Bjorn took a leap of faith after 10 years of working in the digital marketing industry to explore a more sustainable lifestyle. His decision led him to a soul-searching journey across the United Kingdom, Spain, and Japan, where he learned to grow food in organic agricultural farms.
When Bjorn returned home, he found underutilised spaces and incorporated urban farms into Singapore’s cityscape. In 2012, he co-founded Edible Garden City with the goal of improving sustainability in local food production. It began with one restaurant garden for chefs that was driven by the global farm- to-table movement. Edible City has now built more than 260 urban gardens across Singapore. The gardens also serve as an inclusive community hub, providing green spaces for people to learn and connect with nature.
“We did a lot of pop-ups during the early days. One of the pop ups is called Nong, which is the Chinese word for farming. It was in a 30 thousand square feet rooftop car park in Chinatown’s People’s Park complex. We want to make the rooftop carpark an alternative solution for growing food in the city.
“One pop-up led to another and we grew to become a community of food enthusiasts and food activists working to create a narrative of what we see as a sustainable food system. We are using urban farming as a modality to encourage citizen participation, community engagement, and also achieving social impact within the areas that we operate.
“It was challenging to find access to the local agriculture market or industry because land is premium in Singapore and barriers to entry are high. You can’t just buy land to start a market garden and start a small-holding enterprise. After four or five years, the government gave us a space to further develop our work on urban agriculture and develop the model to become a viable community farm.
“On our main farm, we are able to create a model that addresses social impact issues around the community that we operate in. One of those is through employment policies where we integrate beneficiaries, such as adults with special needs and the elderly, by bringing them into the workforce. We are elevating the societal pressures that they face by providing them with a safe space, a community, and an identity.
“We use urban farming to support elderly men living in low-income housing estates in Singapore. There are difficulties directing social services support to them because they are not as forthcoming with their problems and tend to fall into social depression and isolation. When we started our program, there was an elderly man who never talked. He was a bit detached and struggling with social isolation. Working in the garden gives him a sense of belonging and purpose so that by the end of the six-week programme, he became cheerful and couldn’t stop talking.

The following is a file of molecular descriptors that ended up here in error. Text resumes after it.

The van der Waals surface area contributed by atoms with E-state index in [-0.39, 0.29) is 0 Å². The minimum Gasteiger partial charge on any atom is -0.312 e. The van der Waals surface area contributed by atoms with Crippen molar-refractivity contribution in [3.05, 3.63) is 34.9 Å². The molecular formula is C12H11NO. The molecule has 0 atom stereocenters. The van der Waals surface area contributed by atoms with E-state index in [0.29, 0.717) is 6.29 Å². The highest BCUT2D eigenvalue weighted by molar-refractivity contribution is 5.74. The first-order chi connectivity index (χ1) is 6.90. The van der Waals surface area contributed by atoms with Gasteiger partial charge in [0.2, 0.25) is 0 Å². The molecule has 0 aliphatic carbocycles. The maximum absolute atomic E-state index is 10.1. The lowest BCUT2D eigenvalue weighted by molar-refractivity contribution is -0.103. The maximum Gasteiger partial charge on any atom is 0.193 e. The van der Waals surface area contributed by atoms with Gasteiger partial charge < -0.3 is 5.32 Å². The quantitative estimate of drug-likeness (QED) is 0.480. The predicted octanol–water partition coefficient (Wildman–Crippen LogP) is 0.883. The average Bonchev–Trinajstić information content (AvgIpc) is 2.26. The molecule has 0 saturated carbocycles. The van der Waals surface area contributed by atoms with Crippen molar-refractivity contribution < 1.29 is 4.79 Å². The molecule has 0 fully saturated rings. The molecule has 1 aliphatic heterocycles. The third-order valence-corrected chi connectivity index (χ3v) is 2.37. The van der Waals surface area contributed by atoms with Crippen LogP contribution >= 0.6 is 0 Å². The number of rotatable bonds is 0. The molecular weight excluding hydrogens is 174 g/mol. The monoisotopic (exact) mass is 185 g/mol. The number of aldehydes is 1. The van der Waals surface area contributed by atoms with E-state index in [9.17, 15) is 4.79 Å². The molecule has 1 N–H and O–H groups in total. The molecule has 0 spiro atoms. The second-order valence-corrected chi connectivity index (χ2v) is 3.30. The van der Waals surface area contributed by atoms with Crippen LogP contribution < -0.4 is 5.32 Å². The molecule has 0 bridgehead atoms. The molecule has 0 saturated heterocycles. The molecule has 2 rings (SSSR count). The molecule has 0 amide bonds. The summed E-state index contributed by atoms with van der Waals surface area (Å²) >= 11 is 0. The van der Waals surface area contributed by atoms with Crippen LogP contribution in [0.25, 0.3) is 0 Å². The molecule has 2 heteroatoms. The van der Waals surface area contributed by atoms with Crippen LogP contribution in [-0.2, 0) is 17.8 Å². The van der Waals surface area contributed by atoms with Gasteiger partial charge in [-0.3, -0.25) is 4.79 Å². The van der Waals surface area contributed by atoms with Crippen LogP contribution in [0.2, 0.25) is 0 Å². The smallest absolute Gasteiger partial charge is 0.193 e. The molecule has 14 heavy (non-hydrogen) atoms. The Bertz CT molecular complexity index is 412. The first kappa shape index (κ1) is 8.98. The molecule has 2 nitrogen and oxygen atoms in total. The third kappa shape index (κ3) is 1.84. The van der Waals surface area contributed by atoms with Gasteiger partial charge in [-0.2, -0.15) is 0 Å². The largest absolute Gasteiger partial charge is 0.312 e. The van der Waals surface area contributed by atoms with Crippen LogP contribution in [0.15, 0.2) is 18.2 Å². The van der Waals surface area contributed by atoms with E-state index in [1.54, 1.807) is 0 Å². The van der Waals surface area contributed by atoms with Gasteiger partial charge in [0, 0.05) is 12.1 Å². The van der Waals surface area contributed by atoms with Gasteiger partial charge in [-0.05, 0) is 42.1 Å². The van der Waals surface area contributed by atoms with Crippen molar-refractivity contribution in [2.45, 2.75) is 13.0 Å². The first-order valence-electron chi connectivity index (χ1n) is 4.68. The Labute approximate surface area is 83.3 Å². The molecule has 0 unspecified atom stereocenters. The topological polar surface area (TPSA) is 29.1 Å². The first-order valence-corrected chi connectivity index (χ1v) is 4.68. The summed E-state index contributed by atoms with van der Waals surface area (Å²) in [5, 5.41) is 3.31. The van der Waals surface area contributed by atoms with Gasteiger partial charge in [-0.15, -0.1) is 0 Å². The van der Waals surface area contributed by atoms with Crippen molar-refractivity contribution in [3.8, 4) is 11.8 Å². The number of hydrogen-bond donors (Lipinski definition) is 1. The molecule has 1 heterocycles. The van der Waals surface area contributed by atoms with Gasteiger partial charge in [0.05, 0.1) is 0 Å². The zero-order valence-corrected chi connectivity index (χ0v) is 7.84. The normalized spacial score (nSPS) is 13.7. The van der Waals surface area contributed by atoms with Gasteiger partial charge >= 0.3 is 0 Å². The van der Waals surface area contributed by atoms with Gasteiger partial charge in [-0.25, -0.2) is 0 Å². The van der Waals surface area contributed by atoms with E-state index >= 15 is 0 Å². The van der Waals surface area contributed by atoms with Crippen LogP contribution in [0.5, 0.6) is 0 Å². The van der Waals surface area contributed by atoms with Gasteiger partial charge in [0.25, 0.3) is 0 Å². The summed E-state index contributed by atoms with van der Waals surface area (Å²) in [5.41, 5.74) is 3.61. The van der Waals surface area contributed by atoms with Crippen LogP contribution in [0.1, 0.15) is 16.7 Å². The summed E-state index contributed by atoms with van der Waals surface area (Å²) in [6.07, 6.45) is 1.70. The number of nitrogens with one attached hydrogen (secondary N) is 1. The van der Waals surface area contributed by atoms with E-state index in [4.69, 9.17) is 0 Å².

“The act of nurturing a plant can also be a healing process. Throughout the journey there will be a lot of challenges and if you look at them through a positive lens, these resemble lessons about life and nature. Studies on horticulture therapy are also very encouraging. It allows us to see how we can pivot our urban farming operations into more than just providing food, but also providing care to the community. We want to elevate mental wellness and cohesiveness of the community as the core of our work for the future.
Singapore has lost a lot of knowledge on local food as we eat with a global mindset. We want to work on the mindset shift and get people to demand more local leafy vegetables instead of the imported cold weather crops. Southeast Asia is thriving because we can grow everything, so why are we growing things that are not suited to our climate? Local edible plants like sayur manis, moringa, and ulam raja should have more prominence than kales and strawberries.
“What I look forward to is for ASEAN to facilitate knowledge sharing on native and local food culture across the region. Our region shares almost the same climate and a lot of this knowledge is still encapsulated within individual ASEAN countries, such as Indonesia, Malaysia, and Thailand. Indigenous people have always lived in harmony with the environment and their knowledge should be used to build a stronger sense of responsibility within people living in urban areas. I hope that this knowledge can be adapted to shape our landscape to become more sustainable for the future.”
Interviewed by Pricilia Putri Nirmala Sari. The conversation has been edited and condensed for clarity. The views and opinions expressed in the text belong solely to the interviewee and do not reflect the official policy or position of ASEAN.